Regarding the blog's ongoing Jim Webb controversy: What I am concerned with is not so much Webb's history, though much in it is disturbing. Obamarama has noted his past statement that he would have voted for Margaret Thatcher and his resistance to efforts to allow women into the Naval Academy. And then of course was his statement that the "Tailhook debacle has been seized upon and used by feminists to attack the military culture and bring about major concessions."
My more primary concern with Webb, which extends also to the mania surrounding Barack Obama (sorry, Obamarama) is the tendency in our political culture to gravitate to the nearest "great man" (rarely does our political obsession surround a woman, but we have the potential for "great woman" obsessions too, once we get past some of our deep sexism.)
A politics that transforms America from a deeply individualistic country to one that is based on ideals of community and of the common good cannot happen by some single "great man" sweeping in to the rescue. This is a matter of being the change we want to see in the world.
But even more relevant in the short-term, what is this particular man - Senator Webb - going to do that will actually make America a better place? When I was at the anti-war march in Washington about two weeks ago, I saw a fair share of pretty radical signs - but I also saw more than a few "Webb for President" signs. Our eternally hopeful (yet shallow) political culture allows us to believe that the new flavor of the month is going to do something that will actually end this disgraceful, illegal, wasteful, ugly, and immoral war - and yet, and yet. This is the kind of lite politics that allows the Congressional Democrats pacify us with non-binding resolutions - which only aim to show disapproval with the surge, not the war itself.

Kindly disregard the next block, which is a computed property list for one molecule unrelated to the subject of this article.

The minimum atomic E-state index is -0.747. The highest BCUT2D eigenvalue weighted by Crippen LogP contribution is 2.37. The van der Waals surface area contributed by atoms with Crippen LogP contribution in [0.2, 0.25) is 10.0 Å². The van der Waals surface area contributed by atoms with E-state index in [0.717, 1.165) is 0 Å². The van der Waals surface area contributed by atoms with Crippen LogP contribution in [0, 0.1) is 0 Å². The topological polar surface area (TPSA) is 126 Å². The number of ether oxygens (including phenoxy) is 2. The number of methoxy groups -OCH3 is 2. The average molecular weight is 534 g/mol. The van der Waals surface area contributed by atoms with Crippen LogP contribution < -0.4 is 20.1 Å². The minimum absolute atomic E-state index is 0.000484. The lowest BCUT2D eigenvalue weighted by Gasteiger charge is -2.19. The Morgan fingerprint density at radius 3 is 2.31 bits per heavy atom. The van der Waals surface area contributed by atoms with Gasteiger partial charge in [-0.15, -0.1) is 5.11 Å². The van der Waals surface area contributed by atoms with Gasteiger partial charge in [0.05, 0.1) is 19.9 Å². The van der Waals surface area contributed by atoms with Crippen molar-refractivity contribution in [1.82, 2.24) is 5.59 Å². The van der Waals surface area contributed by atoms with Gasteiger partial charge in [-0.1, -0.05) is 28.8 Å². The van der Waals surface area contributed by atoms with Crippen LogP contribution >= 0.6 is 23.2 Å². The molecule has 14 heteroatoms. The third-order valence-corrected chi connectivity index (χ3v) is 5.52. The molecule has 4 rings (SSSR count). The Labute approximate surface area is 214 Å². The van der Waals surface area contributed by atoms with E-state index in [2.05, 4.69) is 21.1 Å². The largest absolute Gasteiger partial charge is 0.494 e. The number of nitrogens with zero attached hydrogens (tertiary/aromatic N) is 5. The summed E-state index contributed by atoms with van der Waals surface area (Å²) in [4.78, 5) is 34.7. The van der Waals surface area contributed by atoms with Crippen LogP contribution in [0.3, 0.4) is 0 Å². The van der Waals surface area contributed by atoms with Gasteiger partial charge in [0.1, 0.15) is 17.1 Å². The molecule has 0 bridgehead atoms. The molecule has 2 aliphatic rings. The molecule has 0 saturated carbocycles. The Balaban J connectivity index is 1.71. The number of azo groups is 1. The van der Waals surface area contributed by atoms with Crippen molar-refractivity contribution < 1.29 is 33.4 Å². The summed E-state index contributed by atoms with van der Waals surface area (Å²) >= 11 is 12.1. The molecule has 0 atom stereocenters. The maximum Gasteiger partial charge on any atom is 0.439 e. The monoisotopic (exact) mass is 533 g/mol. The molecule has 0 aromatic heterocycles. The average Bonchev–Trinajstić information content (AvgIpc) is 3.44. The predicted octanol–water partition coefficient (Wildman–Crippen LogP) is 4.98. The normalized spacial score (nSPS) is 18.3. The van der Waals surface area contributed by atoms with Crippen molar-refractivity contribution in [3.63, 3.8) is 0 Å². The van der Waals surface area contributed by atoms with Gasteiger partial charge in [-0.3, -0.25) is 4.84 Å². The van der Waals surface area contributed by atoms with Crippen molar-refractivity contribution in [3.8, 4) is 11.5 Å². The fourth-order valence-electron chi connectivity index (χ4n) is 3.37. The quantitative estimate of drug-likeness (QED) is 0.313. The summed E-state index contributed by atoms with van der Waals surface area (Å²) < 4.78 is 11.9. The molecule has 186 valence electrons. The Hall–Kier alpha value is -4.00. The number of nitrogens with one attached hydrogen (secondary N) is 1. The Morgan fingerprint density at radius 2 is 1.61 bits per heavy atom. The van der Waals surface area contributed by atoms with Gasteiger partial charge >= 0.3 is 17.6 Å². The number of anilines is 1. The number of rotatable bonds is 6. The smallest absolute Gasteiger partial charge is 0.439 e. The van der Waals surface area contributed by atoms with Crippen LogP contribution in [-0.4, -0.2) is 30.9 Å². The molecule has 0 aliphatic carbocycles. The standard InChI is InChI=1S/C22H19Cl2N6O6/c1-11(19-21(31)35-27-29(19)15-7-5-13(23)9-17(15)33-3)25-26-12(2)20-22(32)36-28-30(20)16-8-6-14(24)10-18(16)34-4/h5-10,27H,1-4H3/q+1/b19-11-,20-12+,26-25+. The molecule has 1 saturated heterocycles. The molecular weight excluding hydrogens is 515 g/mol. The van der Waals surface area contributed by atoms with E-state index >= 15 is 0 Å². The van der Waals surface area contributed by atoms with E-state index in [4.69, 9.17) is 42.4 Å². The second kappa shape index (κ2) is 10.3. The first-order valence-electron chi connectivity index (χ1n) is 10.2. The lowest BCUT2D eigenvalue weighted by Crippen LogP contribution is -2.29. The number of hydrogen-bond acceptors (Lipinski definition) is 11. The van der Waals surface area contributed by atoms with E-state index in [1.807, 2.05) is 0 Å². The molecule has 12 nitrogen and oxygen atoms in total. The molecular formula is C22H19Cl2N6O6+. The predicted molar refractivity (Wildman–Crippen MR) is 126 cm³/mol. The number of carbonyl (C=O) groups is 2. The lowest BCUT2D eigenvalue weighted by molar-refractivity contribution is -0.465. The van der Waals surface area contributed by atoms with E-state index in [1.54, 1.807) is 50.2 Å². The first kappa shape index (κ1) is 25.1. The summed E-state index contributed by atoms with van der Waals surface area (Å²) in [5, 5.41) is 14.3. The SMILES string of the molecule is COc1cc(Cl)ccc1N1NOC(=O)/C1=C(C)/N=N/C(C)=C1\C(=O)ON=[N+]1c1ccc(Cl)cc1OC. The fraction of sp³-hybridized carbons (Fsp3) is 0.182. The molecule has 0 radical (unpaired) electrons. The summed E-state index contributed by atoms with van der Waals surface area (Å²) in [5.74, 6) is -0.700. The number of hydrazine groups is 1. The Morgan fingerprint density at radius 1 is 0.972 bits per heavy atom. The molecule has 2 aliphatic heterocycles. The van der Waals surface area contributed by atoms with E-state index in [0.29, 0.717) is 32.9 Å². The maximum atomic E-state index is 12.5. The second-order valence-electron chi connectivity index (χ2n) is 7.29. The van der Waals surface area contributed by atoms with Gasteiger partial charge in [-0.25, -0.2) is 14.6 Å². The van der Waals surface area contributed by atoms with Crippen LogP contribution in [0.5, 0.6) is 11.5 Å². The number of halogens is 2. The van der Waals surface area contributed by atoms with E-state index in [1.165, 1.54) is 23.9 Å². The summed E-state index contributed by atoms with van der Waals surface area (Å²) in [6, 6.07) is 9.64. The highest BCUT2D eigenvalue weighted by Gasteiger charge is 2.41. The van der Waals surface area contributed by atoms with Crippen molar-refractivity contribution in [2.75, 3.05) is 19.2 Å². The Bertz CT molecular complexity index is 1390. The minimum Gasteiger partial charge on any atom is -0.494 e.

Then there's the Democrats' resistance to allowing Sen. Judd Gregg's resolution to be heard, which is what caused the weak John Warner resolution to not even get to debate this week. Gregg's resolution says that Congress should not take "any action that will endanger United States military forces in the field, including the elimination or reduction of funds for troops in the field, as such an action with respect to funding would undermine their safety or harm their effectiveness in pursuing their assigned missions" - and Democrats don't want to allow a vote on it, because they don't want to have to vote for it, but many would not be able to bring themselves to vote against it.
But you know what action will "endanger United States military forces in the field"? A hint: it's already happened. The fact that many Democrats will not stand up and say this - that we have made an enormous mistake, and have to get out now - means that whatever rhetorical anti-war flourishes we get short of that seem impressive.
Which leads me back to Webb's speechifying after the State of the Union. There were some compelling elements to the speech, sure - I was glad in particular to hear him hold forth on inequality. But the level of urgency that the need to end this war demands is not something that Jim Webb - a career military man, and a Secretary of the Navy under Reagan - is going to acknowledge.
This anti-war hero is the same person who explained his self-definition as a "Reagan Democrat" explicitly in terms of being uncomfortable with Democratic opposition to Vietnam:
“These were people who had been the backbone of the traditional Democratic Party and who grew very uncomfortable particularly on the issue of the (Vietnam) war — I was one of them — and who were never comfortable with the Republicans on social issues.”
I am deeply aggrieved to predict that, a year from now, we will be at least as deeply engaged in this war as we are now. This means the Democrats will have approved the $245 billion in spending for Iraq and Afghanistan that the President has just requested - $800 for every man, woman, and child in America that we can use to "support the troops" by leaving another thousand or so of them to die.
Sleep tight, America.